Individuals with special learning needs are guaranteed special supports in elementary and high school by the Individuals with Disabilities Education Act and Section 504 of the Rehabilitation Act. However, in college, the protections are somewhat different.
Two federal laws guarantee equal opportunity for individuals with disabilities in relation to services and employment. College students with disabilities are protected from discrimination in higher education by the Americans with Disabilities Act of 1990 (ADA) and its amendments passed in 2008, and the Rehabilitation Act of 1973 (specifically section 504).
All public institutions are covered by these federal laws and almost all private, religious, trade and technical schools are covered because almost all non-public institutions receive federal financial assistance, either directly or indirectly.
Despite these protections, your right to accommodations is not automatic – colleges that do not accept federal funding are not required to grant accommodations, although they may. This is rarely a problem, however, since almost all colleges receive either direct or indirect federal financial assistance. Colleges that accept individuals receiving federal financial aid are receiving indirect financial assistance from the government, and are therefore required to provide a non-discriminatory environment according to the laws.
Working with Campus Support Services
Who should you talk to about accommodations you need? Each college determines the process for qualifying for accommodations and the type of accommodations offered. Therefore, students need to work with their college to obtain the reasonable accommodations that they need.
Contact the office of disability services or the ADA or Section 504 coordinator at your college. If possible, contact the office during your senior year in high school or as soon as you are accepted to the college in order to start the process of qualifying for accommodations.
Each college has its own guidelines for documenting the need for accommodations so you should contact the disabilities services office before gathering documentation. However, the following are general guidelines for the type of documentation required.
The testing you provide must be conducted by a professional who is licensed and qualified to diagnose the particular disability. Appropriate professionals for diagnosing ADHD/ADD include a clinical psychologist, neurologist, psychiatrist or medical doctor.
The testing procedures must be appropriate for diagnosing the particular disability and be thoroughly documented in terms of types of testing procedures, observations, results and dates of administration.
Generally, the documentation must be “current” which is often interpreted by colleges to mean the testing must be no older than 3 years. If your testing that is more than 3 years old, you should expect to supplement it with a letter from a professional who is knowledgeable about your current limitations. Colleges may require you to be retested if your testing was conducted more than 3 years ago.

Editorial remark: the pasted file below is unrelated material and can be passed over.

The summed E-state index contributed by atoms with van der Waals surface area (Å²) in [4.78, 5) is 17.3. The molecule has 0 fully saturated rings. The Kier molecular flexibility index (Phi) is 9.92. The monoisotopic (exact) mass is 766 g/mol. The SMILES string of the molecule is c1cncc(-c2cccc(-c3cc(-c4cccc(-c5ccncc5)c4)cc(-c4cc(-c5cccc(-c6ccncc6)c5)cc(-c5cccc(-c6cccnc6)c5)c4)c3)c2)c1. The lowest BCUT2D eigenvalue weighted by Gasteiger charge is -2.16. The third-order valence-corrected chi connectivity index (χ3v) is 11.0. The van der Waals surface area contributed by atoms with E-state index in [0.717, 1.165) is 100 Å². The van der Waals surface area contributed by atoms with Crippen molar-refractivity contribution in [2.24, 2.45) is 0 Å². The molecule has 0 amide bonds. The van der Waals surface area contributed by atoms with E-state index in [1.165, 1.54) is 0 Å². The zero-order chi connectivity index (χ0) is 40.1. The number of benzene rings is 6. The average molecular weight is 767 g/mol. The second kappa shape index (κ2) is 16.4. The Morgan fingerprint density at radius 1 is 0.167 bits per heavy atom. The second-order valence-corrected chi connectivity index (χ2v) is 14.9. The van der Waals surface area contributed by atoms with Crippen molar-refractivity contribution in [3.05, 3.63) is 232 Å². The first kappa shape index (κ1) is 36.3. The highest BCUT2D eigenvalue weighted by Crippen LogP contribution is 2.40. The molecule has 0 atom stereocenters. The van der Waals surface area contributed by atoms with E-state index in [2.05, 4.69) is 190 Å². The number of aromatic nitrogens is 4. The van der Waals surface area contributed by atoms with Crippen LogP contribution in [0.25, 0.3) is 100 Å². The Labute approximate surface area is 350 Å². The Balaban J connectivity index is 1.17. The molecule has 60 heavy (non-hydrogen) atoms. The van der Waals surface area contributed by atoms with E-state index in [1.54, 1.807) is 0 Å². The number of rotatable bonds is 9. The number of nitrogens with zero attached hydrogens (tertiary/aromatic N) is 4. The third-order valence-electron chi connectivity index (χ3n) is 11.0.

You must document the existence of a “functional impairment” stemming from a disability that requires accommodations to level the playing field in the areas affected by the disability. It is not enough to have a diagnosis or a “label” without demonstrating how the disability impairs your ability to participate in an educational program in substantially the same manner as individuals without the disability.
Colleges will make determinations regarding the need for accommodations on a case-by-case basis. They are not allowed to take into consideration any “mitigating measures” that you use to reduce the impact of your disability. For example, they are not allowed to deny accommodations simply due to factors such as taking ADHD medication, working with a coach, receiving tutoring, or the helpfulness of any systems or aids you use to improve your performance.
You’ll want to include documentation of any accommodations you received in high school or at other colleges. An IEP or 504 plan from high school is almost never sufficient in and of itself to document the need for accommodations in college, but it is helpful to share it with the college. You’ll also want to consider documenting any informal accommodations relevant to your request (for example, your high school English teacher giving you more time to take tests).
If You Have a Learning Disability
There are many types of learning disabilities and you may require accommodations to level the playing field that differ from the accommodations needed stemming from ADHD.
Remember that accommodation requests can be based upon your challenges as they stem from either the learning disability or ADHD or both. The requirements above regarding documenting your need for accommodations stemming from ADHD also apply for LD accommodations. For example, you’ll need to document the functional limitation due to your learning disability and your testing must be current.